before appealing to the Seventh Circuit.
If Plaintiff chooses to go straight to the Seventh Circuit, he must file a notice of
appeal within 30 days from the entry of judgment. FED. R. APP. P. 4(a)(1)(A). The deadline
can be extended for a short time only if Plaintiff files a motion showing excusable neglect
or good cause for missing the deadline and asking for an extension of time. FED. R. APP.
P. 4(a)(5)(A), (C). See also Sherman v. Quinn, 668 F.3d 421, 424 (7th Cir. 2012) (explaining
the good cause and excusable neglect standards); Abuelyaman v. Illinois State Univ., 667
F.3d 800, 807 (7th Cir. 2011) (explaining the excusable neglect standard).
On the other hand, if Plaintiff wants to start with the undersigned, he should file
a motion to alter or amend the judgment under Federal Rule of Civil Procedure 59(e). The
motion must be filed within twenty-eight (28) days of the entry of judgment, and the
deadline cannot be extended. FED. R. CIV. P. 59(e); 6(b)(2). The motion must also comply
with Rule 7(b)(1) and state with sufficient particularity the reason(s) that the Court should
reconsider the judgment. Elustra v. Mineo, 595 F.3d 699, 707 (7th Cir. 2010); Talano v. Nw.
Med. Faculty Found., Inc., 273 F.3d 757, 760 (7th Cir. 2001). See also Blue v. Hartford Life &
Acc. Ins. Co., 698 F.3d 587, 598 (7th Cir. 2012) (“To prevail on a Rule 59(e) motion to amend
judgment, a party must clearly establish (1) that the court committed a manifest error of
law or fact, or (2) that newly discovered evidence precluded entry of judgment.”) (citation
and internal quotation marks omitted).
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So long as the Rule 59(e) motion is in proper form and submitted on-time, the 30day clock for filing a notice of appeal will be stopped. FED. R. APP. P. 4(a)(4). The clock
will start anew once the undersigned rules on the Rule 59(e) motion. FED. R. APP. P.
4(a)(1)(A), (a)(4), (a)(4)(B)(ii). To be clear, if the Rule 59(e) motion is filed outside the 28day deadline or “completely devoid of substance,” the motion will not stop the clock for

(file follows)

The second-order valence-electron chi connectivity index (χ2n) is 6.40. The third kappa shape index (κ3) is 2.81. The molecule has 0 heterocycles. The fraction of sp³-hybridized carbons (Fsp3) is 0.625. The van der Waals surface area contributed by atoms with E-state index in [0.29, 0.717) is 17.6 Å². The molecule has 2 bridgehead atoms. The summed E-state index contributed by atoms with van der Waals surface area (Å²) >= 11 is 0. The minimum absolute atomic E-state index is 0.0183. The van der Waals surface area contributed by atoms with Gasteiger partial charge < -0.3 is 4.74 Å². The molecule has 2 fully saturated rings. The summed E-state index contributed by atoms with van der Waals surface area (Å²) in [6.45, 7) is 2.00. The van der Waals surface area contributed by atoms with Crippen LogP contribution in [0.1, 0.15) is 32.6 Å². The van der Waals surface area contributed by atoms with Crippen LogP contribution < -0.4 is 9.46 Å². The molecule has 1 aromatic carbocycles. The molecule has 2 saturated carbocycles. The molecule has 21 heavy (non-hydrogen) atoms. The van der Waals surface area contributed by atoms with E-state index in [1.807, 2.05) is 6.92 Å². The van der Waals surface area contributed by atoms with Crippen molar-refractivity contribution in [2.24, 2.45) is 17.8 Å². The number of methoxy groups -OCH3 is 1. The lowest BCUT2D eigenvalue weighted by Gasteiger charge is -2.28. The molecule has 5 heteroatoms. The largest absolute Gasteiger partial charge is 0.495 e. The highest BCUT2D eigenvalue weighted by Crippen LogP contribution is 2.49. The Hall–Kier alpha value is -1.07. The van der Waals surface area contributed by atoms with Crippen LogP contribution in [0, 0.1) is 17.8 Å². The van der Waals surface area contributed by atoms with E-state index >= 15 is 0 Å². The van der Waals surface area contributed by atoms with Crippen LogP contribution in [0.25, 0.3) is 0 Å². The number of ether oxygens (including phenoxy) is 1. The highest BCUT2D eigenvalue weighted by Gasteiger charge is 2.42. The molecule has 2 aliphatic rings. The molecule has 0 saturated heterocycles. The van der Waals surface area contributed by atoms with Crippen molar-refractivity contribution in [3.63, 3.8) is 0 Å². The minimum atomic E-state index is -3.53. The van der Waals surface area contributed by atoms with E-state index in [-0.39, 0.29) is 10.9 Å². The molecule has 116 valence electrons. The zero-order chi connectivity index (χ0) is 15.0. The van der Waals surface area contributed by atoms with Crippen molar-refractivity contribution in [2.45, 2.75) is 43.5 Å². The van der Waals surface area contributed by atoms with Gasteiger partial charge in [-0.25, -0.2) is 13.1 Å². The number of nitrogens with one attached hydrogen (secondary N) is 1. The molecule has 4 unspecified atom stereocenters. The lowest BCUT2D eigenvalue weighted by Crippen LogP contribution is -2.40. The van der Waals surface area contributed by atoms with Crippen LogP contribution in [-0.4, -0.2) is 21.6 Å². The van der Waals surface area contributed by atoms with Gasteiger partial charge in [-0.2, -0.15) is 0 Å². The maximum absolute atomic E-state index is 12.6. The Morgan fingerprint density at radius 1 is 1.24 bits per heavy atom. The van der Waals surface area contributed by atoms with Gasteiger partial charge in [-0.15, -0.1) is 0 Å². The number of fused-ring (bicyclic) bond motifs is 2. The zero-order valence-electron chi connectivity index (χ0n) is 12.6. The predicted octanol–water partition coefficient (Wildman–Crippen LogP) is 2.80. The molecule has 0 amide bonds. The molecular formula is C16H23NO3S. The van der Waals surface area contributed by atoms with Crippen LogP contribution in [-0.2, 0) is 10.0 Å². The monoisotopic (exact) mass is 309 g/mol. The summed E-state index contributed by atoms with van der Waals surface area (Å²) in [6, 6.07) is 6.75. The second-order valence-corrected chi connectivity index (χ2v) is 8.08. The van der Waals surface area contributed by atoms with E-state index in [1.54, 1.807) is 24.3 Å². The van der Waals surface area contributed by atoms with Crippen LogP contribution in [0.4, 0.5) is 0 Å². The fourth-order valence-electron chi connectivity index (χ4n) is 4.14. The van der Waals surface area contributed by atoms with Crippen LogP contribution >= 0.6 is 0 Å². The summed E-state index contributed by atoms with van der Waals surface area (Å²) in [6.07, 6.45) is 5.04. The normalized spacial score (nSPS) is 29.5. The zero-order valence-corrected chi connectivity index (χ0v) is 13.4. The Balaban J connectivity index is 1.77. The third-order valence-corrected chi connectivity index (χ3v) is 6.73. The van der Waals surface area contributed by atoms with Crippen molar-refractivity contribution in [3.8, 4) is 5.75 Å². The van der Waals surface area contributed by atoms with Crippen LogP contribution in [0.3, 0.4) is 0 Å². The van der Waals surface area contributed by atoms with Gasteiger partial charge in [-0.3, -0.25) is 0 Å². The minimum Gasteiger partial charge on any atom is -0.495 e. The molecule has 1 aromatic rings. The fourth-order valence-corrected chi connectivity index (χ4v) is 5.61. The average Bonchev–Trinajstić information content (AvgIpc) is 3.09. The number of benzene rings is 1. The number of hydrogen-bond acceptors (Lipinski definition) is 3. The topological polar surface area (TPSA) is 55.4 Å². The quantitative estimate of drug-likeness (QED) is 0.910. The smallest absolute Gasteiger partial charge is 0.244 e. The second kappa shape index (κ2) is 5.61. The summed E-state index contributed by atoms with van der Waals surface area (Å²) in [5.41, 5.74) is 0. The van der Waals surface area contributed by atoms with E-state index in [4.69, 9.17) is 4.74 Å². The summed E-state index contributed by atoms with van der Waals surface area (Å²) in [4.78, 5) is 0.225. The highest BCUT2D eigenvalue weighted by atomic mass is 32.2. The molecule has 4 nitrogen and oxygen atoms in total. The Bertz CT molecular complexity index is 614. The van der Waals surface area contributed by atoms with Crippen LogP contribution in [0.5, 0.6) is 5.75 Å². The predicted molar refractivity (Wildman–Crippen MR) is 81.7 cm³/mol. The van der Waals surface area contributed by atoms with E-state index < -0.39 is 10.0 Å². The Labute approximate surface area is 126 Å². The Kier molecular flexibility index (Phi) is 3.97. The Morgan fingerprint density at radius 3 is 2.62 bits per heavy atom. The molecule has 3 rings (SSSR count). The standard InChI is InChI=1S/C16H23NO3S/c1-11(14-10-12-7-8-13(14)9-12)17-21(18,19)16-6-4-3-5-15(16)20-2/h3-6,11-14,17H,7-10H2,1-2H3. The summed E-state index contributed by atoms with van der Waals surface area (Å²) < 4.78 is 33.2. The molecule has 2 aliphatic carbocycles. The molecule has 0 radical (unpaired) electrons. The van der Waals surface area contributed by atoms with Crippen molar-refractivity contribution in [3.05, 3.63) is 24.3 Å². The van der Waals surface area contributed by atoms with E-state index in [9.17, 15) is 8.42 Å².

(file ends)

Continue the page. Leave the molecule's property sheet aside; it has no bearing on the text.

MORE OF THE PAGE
filing a notice of appeal; it will expire 30 days from the entry of judgment. Carlson v. CSX
Transp., Inc., 758 F.3d 819, 826 (7th Cir. 2014); Talano v. Northwestern Medical Faculty
Foundation, Inc., 273 F.3d 757, 760–61 (7th Cir. 2001); Martinez v. Trainor, 556 F.2d 818, 819–
20 (7th Cir. 1977). Again, this deadline can be extended only on a written motion by
Plaintiff showing excusable neglect or good cause.
The Court has one more bit of instruction regarding the appeals process. If Plaintiff
chooses to appeal to the Seventh Circuit, he can do so by filing a notice of appeal in this
Court. FED. R. APP. P. 3(a). The current cost of filing an appeal with the Seventh Circuit is
$505.00. The filing fee is due at the time the notice of appeal is filed. FED. R. APP. P. 3(e). If
Plaintiff cannot afford to pay the entire filing fee up front, he must file a motion for leave
to appeal in forma pauperis (“IFP motion”) along with a recent statement for his prison
trust fund account. See FED. R. APP. P. 24(a)(1)(C). The IFP motion must set forth the issues
Plaintiff plans to present on appeal. See FED. R. APP. P. 24(a)(1)(C). If he is allowed to
proceed IFP on appeal, he will be assessed an initial partial filing fee. 28 U.S.C. §
1915(b)(1). He will then be required to make monthly payments until the entire filing fee
is paid. 28 U.S.C. § 1915(b)(2).
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IT IS SO ORDERED.
DATED: September 9, 2020
s/ Mark A. Beatty
MARK A. BEATTY
United States Magistrate Judge